On 4 August 1801, Discovery served with Nelson when he resolved to attack an enemy flotilla off Boulogne using Bomb vessels. On the night of 15 August, the British attacked in four divisions, with Conn in charge of four boats armed with howitzers. Discovery had one man wounded in the unsuccessful British attack. Discovery was then paid off in October, and laid up in ordinary in May 1802.
Later career and fateEdit
Notable crew and passengersEdit
Among the notable persons who served on Discovery's great voyage:
- Captain George Vancouver
- 1st Lieutenant Zachary Mudge - promoted to admiral in 1849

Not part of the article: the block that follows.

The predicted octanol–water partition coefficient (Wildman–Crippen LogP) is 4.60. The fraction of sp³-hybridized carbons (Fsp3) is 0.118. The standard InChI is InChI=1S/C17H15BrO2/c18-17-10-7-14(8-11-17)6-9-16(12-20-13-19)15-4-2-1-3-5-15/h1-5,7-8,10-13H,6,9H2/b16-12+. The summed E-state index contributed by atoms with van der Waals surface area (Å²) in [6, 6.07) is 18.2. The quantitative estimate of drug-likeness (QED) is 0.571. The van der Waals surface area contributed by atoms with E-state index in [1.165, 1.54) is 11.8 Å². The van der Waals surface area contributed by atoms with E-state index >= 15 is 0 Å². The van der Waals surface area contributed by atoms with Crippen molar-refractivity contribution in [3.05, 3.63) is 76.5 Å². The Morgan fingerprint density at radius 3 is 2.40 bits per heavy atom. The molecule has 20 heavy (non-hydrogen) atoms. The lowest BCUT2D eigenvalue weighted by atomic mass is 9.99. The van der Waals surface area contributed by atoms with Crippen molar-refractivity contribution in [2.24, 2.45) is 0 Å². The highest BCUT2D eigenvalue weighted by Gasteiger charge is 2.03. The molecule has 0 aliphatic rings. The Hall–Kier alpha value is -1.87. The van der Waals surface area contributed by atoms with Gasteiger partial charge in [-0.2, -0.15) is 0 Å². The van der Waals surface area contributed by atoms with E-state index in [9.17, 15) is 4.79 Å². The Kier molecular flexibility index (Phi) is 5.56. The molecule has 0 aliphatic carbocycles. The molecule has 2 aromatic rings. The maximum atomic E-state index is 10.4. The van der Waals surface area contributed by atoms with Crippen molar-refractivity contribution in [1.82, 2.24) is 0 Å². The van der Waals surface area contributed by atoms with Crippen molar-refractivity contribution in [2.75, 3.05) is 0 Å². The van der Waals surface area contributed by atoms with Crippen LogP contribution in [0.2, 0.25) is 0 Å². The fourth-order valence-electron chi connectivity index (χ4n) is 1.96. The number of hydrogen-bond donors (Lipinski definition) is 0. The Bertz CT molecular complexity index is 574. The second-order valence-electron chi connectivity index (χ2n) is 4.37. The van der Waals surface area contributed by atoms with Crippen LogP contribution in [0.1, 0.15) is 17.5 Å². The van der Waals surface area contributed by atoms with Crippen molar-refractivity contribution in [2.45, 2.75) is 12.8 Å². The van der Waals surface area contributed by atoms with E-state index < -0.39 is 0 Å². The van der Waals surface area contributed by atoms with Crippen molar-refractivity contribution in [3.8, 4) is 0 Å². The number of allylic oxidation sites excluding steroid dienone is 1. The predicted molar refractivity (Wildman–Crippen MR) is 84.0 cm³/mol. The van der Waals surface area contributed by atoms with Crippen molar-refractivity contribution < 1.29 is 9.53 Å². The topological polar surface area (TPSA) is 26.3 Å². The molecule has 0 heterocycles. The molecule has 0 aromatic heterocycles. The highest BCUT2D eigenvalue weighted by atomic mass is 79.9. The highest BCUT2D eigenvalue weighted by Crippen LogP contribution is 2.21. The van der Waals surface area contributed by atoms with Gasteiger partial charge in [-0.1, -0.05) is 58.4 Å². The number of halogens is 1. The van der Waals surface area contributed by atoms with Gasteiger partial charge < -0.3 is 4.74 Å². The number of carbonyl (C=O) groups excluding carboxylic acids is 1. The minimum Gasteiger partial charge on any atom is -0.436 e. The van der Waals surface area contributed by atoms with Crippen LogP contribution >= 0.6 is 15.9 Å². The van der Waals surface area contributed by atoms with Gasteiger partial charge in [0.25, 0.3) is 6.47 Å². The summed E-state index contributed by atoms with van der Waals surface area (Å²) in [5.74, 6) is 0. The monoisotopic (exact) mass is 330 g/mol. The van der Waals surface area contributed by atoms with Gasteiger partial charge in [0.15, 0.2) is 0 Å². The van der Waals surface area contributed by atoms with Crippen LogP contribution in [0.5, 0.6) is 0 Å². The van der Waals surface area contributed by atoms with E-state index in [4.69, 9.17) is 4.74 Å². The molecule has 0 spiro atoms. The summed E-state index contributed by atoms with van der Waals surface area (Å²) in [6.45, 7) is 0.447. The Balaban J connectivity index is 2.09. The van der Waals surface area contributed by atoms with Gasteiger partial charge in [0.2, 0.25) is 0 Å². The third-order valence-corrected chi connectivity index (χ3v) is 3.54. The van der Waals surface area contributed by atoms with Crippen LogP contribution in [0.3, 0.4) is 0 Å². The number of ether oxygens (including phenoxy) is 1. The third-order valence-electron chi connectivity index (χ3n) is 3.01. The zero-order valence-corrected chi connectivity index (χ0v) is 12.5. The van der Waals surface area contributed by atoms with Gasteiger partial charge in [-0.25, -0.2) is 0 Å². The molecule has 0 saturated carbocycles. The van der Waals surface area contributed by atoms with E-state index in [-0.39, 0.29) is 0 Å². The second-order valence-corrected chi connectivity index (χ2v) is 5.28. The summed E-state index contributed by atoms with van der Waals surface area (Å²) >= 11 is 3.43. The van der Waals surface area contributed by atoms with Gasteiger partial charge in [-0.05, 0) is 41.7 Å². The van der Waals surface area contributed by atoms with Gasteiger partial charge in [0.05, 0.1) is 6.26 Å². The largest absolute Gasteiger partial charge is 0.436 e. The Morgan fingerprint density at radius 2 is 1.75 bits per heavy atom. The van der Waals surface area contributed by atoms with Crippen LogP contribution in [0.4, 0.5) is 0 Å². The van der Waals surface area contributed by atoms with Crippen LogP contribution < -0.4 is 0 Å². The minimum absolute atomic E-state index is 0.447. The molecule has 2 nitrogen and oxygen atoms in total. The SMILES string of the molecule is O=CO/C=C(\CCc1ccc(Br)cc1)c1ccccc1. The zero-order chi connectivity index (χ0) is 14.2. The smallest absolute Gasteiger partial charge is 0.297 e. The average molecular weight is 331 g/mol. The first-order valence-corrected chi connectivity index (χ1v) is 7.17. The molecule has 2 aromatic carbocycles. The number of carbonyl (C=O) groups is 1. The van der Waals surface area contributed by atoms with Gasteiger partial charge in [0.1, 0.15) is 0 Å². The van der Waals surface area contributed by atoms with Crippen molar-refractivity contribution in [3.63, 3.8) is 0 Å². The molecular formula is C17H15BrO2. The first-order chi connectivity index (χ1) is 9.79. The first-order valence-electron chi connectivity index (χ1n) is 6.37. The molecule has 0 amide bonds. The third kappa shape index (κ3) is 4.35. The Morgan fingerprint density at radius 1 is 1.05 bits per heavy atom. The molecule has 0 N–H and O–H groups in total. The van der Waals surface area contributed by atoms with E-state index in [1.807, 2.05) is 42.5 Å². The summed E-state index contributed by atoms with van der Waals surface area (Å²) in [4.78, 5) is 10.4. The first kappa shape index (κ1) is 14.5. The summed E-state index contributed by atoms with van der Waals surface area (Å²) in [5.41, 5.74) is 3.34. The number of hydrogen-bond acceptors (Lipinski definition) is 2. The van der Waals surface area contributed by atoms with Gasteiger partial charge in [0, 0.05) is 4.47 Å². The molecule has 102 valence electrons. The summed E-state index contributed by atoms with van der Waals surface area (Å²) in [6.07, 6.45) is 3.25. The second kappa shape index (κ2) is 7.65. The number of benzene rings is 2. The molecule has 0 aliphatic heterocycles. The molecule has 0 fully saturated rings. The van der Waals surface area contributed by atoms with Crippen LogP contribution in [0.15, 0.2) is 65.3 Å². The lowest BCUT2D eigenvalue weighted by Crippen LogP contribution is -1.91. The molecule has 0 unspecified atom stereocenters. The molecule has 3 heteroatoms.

- 2nd Lieutenant Peter Puget - promoted to rear admiral in 1821
- 3rd Lieutenant Joseph Baker - Post captain in 1809
- Master Joseph Whidbey - later a naval engineer noted for the breakwater at Plymouth
- Thomas Manby - initially master's mate, promoted to lieutenant on Discovery
- William Robert Broughton - initially in command of Chatham, later a rear-admiral
- Archibald Menzies - naturalist and surgeon
- Thomas Pitt, 2nd Baron Camelford - sent back to England in disgrace.
- Robert Barrie - commissioner of the dockyard at Kingston, Upper Canada
Notes, citations, and referencesEdit
- Makassar, under the command of Captain Frederik Markt, had been launched in 1787 and had a burthen of 1150 tons.
- A first-class share, such as would have accrued to Vancouver and Peter Puget (by then deceased), of Chatham, was worth £39 5s 0¾d; a fifth-class share, i.e., the share of a seaman, was worth 6s 11½d.
- "NMM, vessel ID 383539" (PDF). Warship Histories, vol v. National Maritime Museum. Retrieved 30 July 2011.[permanent dead link]